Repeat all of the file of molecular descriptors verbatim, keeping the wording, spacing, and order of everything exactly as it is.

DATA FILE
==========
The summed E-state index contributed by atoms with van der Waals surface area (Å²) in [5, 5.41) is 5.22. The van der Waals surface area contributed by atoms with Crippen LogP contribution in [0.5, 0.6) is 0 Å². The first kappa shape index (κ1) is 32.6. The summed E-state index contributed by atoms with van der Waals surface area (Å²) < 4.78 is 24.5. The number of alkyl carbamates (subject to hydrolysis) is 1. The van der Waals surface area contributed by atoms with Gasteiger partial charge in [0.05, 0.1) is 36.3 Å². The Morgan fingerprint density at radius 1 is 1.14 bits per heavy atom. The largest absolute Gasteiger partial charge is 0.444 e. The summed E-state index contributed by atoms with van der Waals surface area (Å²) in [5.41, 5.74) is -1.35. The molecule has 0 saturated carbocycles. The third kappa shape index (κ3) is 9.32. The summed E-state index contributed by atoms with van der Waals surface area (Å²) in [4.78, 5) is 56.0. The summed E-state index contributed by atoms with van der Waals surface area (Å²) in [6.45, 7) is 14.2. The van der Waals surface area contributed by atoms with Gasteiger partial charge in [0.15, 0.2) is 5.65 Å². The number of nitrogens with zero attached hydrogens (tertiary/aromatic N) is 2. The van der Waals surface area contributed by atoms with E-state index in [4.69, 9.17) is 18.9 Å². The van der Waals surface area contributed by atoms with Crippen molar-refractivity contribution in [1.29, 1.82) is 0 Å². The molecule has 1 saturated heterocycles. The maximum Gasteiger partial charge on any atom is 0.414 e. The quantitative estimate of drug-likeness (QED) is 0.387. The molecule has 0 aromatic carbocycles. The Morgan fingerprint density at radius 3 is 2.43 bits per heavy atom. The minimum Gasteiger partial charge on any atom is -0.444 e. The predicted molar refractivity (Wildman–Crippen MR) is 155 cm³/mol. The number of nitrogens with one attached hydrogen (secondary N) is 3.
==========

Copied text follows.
The summed E-state index contributed by atoms with van der Waals surface area (Å²) in [5, 5.41) is 5.22. The van der Waals surface area contributed by atoms with Crippen LogP contribution in [0.5, 0.6) is 0 Å². The first kappa shape index (κ1) is 32.6. The summed E-state index contributed by atoms with van der Waals surface area (Å²) < 4.78 is 24.5. The number of alkyl carbamates (subject to hydrolysis) is 1. The van der Waals surface area contributed by atoms with Gasteiger partial charge in [0.05, 0.1) is 36.3 Å². The Morgan fingerprint density at radius 1 is 1.14 bits per heavy atom. The largest absolute Gasteiger partial charge is 0.444 e. The summed E-state index contributed by atoms with van der Waals surface area (Å²) in [5.41, 5.74) is -1.35. The molecule has 0 saturated carbocycles. The third kappa shape index (κ3) is 9.32. The summed E-state index contributed by atoms with van der Waals surface area (Å²) in [4.78, 5) is 56.0. The summed E-state index contributed by atoms with van der Waals surface area (Å²) in [6.45, 7) is 14.2. The van der Waals surface area contributed by atoms with Gasteiger partial charge in [0.15, 0.2) is 5.65 Å². The number of nitrogens with zero attached hydrogens (tertiary/aromatic N) is 2. The van der Waals surface area contributed by atoms with E-state index in [4.69, 9.17) is 18.9 Å². The van der Waals surface area contributed by atoms with Crippen molar-refractivity contribution in [1.29, 1.82) is 0 Å². The molecule has 1 saturated heterocycles. The maximum Gasteiger partial charge on any atom is 0.414 e. The quantitative estimate of drug-likeness (QED) is 0.387. The molecule has 0 aromatic carbocycles. The Morgan fingerprint density at radius 3 is 2.43 bits per heavy atom. The minimum Gasteiger partial charge on any atom is -0.444 e. The predicted molar refractivity (Wildman–Crippen MR) is 155 cm³/mol. The number of nitrogens with one attached hydrogen (secondary N) is 3.